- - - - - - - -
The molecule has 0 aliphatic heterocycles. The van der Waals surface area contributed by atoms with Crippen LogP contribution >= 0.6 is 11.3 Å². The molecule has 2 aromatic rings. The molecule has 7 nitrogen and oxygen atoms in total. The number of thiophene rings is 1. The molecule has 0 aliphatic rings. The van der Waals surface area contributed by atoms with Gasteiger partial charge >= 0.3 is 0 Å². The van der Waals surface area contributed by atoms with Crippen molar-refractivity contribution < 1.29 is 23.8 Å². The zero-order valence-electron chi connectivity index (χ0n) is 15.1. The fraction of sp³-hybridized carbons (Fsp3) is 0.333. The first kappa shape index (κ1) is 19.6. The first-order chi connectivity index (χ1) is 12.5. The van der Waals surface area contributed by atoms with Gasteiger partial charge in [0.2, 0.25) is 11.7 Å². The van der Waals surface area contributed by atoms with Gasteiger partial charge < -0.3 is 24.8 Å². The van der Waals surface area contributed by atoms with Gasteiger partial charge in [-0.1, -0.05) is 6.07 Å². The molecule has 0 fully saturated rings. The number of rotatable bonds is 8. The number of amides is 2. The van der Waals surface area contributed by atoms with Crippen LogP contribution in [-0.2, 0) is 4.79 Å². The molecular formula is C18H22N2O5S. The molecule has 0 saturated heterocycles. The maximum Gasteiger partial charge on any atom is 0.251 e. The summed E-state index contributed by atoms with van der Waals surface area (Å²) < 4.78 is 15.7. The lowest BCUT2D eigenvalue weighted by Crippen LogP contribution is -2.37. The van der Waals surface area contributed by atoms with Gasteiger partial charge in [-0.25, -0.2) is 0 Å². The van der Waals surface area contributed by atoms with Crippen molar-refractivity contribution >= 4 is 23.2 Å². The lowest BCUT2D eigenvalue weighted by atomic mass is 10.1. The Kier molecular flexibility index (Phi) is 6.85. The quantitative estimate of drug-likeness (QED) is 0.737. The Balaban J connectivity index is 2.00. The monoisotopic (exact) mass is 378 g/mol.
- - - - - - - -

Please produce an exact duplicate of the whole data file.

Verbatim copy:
The molecule has 0 aliphatic heterocycles. The van der Waals surface area contributed by atoms with Crippen LogP contribution >= 0.6 is 11.3 Å². The molecule has 2 aromatic rings. The molecule has 7 nitrogen and oxygen atoms in total. The number of thiophene rings is 1. The molecule has 0 aliphatic rings. The van der Waals surface area contributed by atoms with Gasteiger partial charge >= 0.3 is 0 Å². The van der Waals surface area contributed by atoms with Crippen molar-refractivity contribution < 1.29 is 23.8 Å². The zero-order valence-electron chi connectivity index (χ0n) is 15.1. The fraction of sp³-hybridized carbons (Fsp3) is 0.333. The first kappa shape index (κ1) is 19.6. The first-order chi connectivity index (χ1) is 12.5. The van der Waals surface area contributed by atoms with Gasteiger partial charge in [0.2, 0.25) is 11.7 Å². The van der Waals surface area contributed by atoms with Gasteiger partial charge < -0.3 is 24.8 Å². The van der Waals surface area contributed by atoms with Gasteiger partial charge in [-0.1, -0.05) is 6.07 Å². The molecule has 0 fully saturated rings. The number of rotatable bonds is 8. The number of amides is 2. The van der Waals surface area contributed by atoms with Crippen LogP contribution in [-0.2, 0) is 4.79 Å². The molecular formula is C18H22N2O5S. The molecule has 0 saturated heterocycles. The maximum Gasteiger partial charge on any atom is 0.251 e. The summed E-state index contributed by atoms with van der Waals surface area (Å²) < 4.78 is 15.7. The lowest BCUT2D eigenvalue weighted by Crippen LogP contribution is -2.37. The van der Waals surface area contributed by atoms with Gasteiger partial charge in [-0.25, -0.2) is 0 Å². The van der Waals surface area contributed by atoms with Crippen molar-refractivity contribution >= 4 is 23.2 Å². The lowest BCUT2D eigenvalue weighted by atomic mass is 10.1. The Kier molecular flexibility index (Phi) is 6.85. The quantitative estimate of drug-likeness (QED) is 0.737. The Balaban J connectivity index is 2.00. The monoisotopic (exact) mass is 378 g/mol.